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NASA Scientist No Match for Pre-Schooler’s - Embarrasses Son


Ms. Hampton’s 3-4 year old preschool was having a very interesting and very educational week. It was “Bring a Parent to School Week" and each child had a designated time to have their parent enter the classroom and talk about what kind of job they had and some of the things that they would do during the day. The most popular so far were the parents who were a fireman, police woman, candy store owner and garbage man. But no matter who took from stage of Ms. Hampton’s class most of the children were anxious to meet little Stevie’s dad. He was an MIT Honors graduate and worked as a lead scientist for NASA, personally responsible for several Shuttle Missions. Stevie would often brag about his father to friends as his father’s intelligence and achievements are known throughout the science world and as Stevie says “..knows everything about everything.”
As a scientist Stevie’s father was always prepared and very confident; this of course was before he entered his son’s class on a Tuesday just after morning snack.
Ms. Hampton began by gathering the children in a circle and little Stevie was allowed to introduce his father. Stevie’s dad gave a very brief and understandable (for four-year olds) explanation of what he did then opened the floor for questions.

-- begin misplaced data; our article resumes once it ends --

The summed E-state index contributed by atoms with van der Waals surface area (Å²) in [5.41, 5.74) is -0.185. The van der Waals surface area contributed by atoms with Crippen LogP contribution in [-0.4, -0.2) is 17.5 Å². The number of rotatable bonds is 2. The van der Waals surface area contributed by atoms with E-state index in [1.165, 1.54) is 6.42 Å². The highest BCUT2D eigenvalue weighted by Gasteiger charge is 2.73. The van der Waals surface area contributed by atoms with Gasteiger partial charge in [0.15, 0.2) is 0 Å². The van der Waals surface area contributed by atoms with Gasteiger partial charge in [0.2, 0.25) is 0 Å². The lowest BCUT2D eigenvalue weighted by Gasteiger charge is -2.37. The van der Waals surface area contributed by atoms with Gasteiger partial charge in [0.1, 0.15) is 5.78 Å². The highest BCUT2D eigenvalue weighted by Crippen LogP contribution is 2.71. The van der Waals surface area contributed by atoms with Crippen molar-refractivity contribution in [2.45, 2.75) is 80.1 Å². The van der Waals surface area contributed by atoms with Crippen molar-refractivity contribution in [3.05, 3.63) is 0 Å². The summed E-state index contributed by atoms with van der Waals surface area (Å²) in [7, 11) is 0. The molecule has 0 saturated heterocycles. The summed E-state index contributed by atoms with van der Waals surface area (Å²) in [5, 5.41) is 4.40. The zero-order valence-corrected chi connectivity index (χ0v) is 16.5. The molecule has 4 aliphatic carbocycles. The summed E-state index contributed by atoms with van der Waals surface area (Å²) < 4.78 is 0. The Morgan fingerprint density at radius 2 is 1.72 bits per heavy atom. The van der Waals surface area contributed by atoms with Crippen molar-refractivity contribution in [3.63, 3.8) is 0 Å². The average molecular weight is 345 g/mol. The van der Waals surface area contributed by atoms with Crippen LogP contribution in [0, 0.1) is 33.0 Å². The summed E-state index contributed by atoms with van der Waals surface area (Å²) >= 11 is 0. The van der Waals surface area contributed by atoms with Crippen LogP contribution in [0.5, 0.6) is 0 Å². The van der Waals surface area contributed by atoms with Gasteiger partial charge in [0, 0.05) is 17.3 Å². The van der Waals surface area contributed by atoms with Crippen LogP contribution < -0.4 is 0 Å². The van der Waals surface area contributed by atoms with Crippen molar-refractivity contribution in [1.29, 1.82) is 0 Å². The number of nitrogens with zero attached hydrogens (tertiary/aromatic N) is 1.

Suzie Mac was the first to raise her hand. “Why is the sky blue” she asked. Small potatoes for a genius.
“Well Suzie, that’s a great question. There is a very complicated answer to this, but basically the blue color of the sky is due to what's called Rayleigh scattering. This means that the colors in the sky are scattered around but mostly you see the blue, and that's what the sky looks that color.”
He wasn’t prepared for the follow up question:
“So you are saying the sky really isn't blue? Why does the light scatter?” Suzie responded.
A little surprised he answered, “Well this is the complicated part. You see Suzie, much of the shorter wavelength light is absorbed by gas molecules. The absorbed blue light is then radiated in different directions. It gets scattered all around the sky. Whichever direction you look, some of this scattered blue light reaches you. Since you see the blue light from everywhere overhead, the sky looks blue. Next question.”
But Suzie wasn’t finished. “What are gas milicules?” she asked.
“You mean molecules. Well a molecule is the simplest structural unit of an element or compound.”
“How come it’s the simplest?”
“It just is.”
“Why?”
“Because that’s how it works.”
“Why?”
“Because.”
“So you don’t know.”
“I guess not.”
And this is how it went for the next 30 minutes. Every simple question escalated into a barrage of “Why’s” and “How’s” that frustrated the scientist and ended with no concrete answers for the children. A not-so-impressive performance as the children would later say.
Stevie was thoroughly embarrassed and the dreams of becoming astronauts went from 3rd to 10th on the classrooms “Best Job” list.



3 comments:

Argentum Vulgaris said...

That was cruel, fancing setting a kindergarten group to attack a scientist, the teacher should have known he was no match for them!

AV
http://netherregionoftheearthii.blogspot.com/
http://tomusarcanum.blogspot.com/

Argentum Vulgaris said...

damn, faning = fancy

LOL @ wordify - phinsh

Darth Rob said...

Those days can be hell. I got cut off when I told the kids about the fine art of being a bum. Seems teachers dont want kids being influenced by us "dont give a crap" people.

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